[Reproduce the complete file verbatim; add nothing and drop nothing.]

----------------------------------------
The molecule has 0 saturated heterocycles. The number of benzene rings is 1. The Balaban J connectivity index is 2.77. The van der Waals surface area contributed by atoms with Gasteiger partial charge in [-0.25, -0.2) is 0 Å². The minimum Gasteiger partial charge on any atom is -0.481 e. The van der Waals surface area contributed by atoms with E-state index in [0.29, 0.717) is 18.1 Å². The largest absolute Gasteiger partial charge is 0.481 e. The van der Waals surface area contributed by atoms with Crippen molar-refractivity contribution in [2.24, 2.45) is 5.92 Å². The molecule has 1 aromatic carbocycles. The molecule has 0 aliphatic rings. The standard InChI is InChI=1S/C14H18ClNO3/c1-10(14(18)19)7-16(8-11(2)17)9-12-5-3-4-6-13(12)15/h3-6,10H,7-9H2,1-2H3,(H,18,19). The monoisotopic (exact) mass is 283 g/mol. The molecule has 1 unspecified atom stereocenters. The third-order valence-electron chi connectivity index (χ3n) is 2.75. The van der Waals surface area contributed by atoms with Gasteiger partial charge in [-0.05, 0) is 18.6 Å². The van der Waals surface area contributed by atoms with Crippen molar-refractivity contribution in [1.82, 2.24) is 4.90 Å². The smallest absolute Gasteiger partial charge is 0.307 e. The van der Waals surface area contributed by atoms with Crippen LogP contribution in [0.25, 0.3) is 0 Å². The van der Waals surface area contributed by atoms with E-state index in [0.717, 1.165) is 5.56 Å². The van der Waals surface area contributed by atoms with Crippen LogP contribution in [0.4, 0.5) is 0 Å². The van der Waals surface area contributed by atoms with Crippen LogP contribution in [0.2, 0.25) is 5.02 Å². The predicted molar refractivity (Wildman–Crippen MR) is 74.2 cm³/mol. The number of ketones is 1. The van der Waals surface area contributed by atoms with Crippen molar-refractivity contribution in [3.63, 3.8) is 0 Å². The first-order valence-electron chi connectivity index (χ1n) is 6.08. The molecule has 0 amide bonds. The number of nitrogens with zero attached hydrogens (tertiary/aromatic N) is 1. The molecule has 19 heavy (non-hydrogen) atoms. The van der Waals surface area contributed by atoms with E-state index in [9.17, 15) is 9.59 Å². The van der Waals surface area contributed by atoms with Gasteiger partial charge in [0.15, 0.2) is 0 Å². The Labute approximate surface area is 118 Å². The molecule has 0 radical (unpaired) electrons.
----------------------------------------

The molecule has 0 saturated heterocycles. The number of benzene rings is 1. The Balaban J connectivity index is 2.77. The van der Waals surface area contributed by atoms with Gasteiger partial charge in [-0.25, -0.2) is 0 Å². The minimum Gasteiger partial charge on any atom is -0.481 e. The van der Waals surface area contributed by atoms with E-state index in [0.29, 0.717) is 18.1 Å². The largest absolute Gasteiger partial charge is 0.481 e. The van der Waals surface area contributed by atoms with Crippen molar-refractivity contribution in [2.24, 2.45) is 5.92 Å². The molecule has 1 aromatic carbocycles. The molecule has 0 aliphatic rings. The standard InChI is InChI=1S/C14H18ClNO3/c1-10(14(18)19)7-16(8-11(2)17)9-12-5-3-4-6-13(12)15/h3-6,10H,7-9H2,1-2H3,(H,18,19). The monoisotopic (exact) mass is 283 g/mol. The molecule has 1 unspecified atom stereocenters. The third-order valence-electron chi connectivity index (χ3n) is 2.75. The van der Waals surface area contributed by atoms with Gasteiger partial charge in [-0.05, 0) is 18.6 Å². The van der Waals surface area contributed by atoms with Crippen molar-refractivity contribution in [1.82, 2.24) is 4.90 Å². The smallest absolute Gasteiger partial charge is 0.307 e. The van der Waals surface area contributed by atoms with Crippen LogP contribution in [0.25, 0.3) is 0 Å². The van der Waals surface area contributed by atoms with E-state index in [0.717, 1.165) is 5.56 Å². The van der Waals surface area contributed by atoms with Crippen LogP contribution in [0.4, 0.5) is 0 Å². The van der Waals surface area contributed by atoms with Crippen LogP contribution in [0.2, 0.25) is 5.02 Å². The predicted molar refractivity (Wildman–Crippen MR) is 74.2 cm³/mol. The number of ketones is 1. The van der Waals surface area contributed by atoms with Crippen molar-refractivity contribution in [3.63, 3.8) is 0 Å². The first-order valence-electron chi connectivity index (χ1n) is 6.08. The molecule has 0 amide bonds. The number of nitrogens with zero attached hydrogens (tertiary/aromatic N) is 1. The molecule has 19 heavy (non-hydrogen) atoms. The van der Waals surface area contributed by atoms with E-state index in [9.17, 15) is 9.59 Å². The van der Waals surface area contributed by atoms with Gasteiger partial charge in [0.15, 0.2) is 0 Å². The Labute approximate surface area is 118 Å². The molecule has 0 radical (unpaired) electrons.